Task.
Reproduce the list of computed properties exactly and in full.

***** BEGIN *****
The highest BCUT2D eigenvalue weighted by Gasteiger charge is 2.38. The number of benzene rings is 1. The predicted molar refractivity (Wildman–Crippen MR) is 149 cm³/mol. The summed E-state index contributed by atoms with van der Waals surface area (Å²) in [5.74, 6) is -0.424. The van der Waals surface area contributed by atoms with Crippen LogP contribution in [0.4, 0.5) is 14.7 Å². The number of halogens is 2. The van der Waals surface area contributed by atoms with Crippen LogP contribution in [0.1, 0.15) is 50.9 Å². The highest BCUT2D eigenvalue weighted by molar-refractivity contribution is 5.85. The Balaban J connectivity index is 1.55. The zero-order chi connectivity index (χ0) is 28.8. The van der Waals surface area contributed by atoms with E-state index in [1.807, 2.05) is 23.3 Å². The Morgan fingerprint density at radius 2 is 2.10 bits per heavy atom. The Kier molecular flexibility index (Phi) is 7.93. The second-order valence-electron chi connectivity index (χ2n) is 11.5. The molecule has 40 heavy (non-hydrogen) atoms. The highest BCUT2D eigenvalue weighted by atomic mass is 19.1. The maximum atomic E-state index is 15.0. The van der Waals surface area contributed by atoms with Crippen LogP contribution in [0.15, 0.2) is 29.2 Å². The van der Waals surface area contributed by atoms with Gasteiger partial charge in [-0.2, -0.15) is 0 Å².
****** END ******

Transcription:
The highest BCUT2D eigenvalue weighted by Gasteiger charge is 2.38. The number of benzene rings is 1. The predicted molar refractivity (Wildman–Crippen MR) is 149 cm³/mol. The summed E-state index contributed by atoms with van der Waals surface area (Å²) in [5.74, 6) is -0.424. The van der Waals surface area contributed by atoms with Crippen LogP contribution in [0.4, 0.5) is 14.7 Å². The number of halogens is 2. The van der Waals surface area contributed by atoms with Crippen LogP contribution in [0.1, 0.15) is 50.9 Å². The highest BCUT2D eigenvalue weighted by molar-refractivity contribution is 5.85. The Balaban J connectivity index is 1.55. The zero-order chi connectivity index (χ0) is 28.8. The van der Waals surface area contributed by atoms with E-state index in [1.807, 2.05) is 23.3 Å². The Morgan fingerprint density at radius 2 is 2.10 bits per heavy atom. The Kier molecular flexibility index (Phi) is 7.93. The second-order valence-electron chi connectivity index (χ2n) is 11.5. The molecule has 40 heavy (non-hydrogen) atoms. The highest BCUT2D eigenvalue weighted by atomic mass is 19.1. The maximum atomic E-state index is 15.0. The van der Waals surface area contributed by atoms with Crippen LogP contribution in [0.15, 0.2) is 29.2 Å². The van der Waals surface area contributed by atoms with Gasteiger partial charge in [-0.2, -0.15) is 0 Å².